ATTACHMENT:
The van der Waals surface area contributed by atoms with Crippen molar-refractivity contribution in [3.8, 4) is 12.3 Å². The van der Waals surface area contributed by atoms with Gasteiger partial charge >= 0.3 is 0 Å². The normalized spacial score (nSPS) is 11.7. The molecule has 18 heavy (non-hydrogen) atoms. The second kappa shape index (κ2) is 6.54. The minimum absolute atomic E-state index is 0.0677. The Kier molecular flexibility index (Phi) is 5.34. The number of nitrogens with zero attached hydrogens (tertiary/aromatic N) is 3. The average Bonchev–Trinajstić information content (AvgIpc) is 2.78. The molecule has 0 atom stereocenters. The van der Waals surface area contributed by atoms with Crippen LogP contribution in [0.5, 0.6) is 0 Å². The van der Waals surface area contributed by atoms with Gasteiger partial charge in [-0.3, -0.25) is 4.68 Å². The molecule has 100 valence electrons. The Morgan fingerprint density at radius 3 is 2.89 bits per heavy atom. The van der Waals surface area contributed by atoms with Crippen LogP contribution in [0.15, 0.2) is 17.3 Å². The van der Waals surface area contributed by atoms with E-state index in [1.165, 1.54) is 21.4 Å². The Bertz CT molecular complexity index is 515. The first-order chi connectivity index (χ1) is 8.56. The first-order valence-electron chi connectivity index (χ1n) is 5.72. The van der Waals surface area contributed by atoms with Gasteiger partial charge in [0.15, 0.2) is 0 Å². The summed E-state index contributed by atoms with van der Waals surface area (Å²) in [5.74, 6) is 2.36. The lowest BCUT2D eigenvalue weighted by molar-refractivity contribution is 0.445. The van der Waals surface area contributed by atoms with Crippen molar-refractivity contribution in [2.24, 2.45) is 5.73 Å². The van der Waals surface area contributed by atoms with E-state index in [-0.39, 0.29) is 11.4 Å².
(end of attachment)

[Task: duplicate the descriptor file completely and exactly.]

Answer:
The van der Waals surface area contributed by atoms with Crippen molar-refractivity contribution in [3.8, 4) is 12.3 Å². The van der Waals surface area contributed by atoms with Gasteiger partial charge >= 0.3 is 0 Å². The normalized spacial score (nSPS) is 11.7. The molecule has 18 heavy (non-hydrogen) atoms. The second kappa shape index (κ2) is 6.54. The minimum absolute atomic E-state index is 0.0677. The Kier molecular flexibility index (Phi) is 5.34. The number of nitrogens with zero attached hydrogens (tertiary/aromatic N) is 3. The average Bonchev–Trinajstić information content (AvgIpc) is 2.78. The molecule has 0 atom stereocenters. The van der Waals surface area contributed by atoms with Crippen LogP contribution in [0.5, 0.6) is 0 Å². The van der Waals surface area contributed by atoms with Gasteiger partial charge in [-0.3, -0.25) is 4.68 Å². The molecule has 100 valence electrons. The Morgan fingerprint density at radius 3 is 2.89 bits per heavy atom. The van der Waals surface area contributed by atoms with Crippen LogP contribution in [0.15, 0.2) is 17.3 Å². The van der Waals surface area contributed by atoms with E-state index in [1.165, 1.54) is 21.4 Å². The Bertz CT molecular complexity index is 515. The first-order chi connectivity index (χ1) is 8.56. The first-order valence-electron chi connectivity index (χ1n) is 5.72. The van der Waals surface area contributed by atoms with Gasteiger partial charge in [0.15, 0.2) is 0 Å². The summed E-state index contributed by atoms with van der Waals surface area (Å²) in [5.74, 6) is 2.36. The lowest BCUT2D eigenvalue weighted by molar-refractivity contribution is 0.445. The van der Waals surface area contributed by atoms with Crippen molar-refractivity contribution in [2.24, 2.45) is 5.73 Å². The van der Waals surface area contributed by atoms with E-state index in [-0.39, 0.29) is 11.4 Å².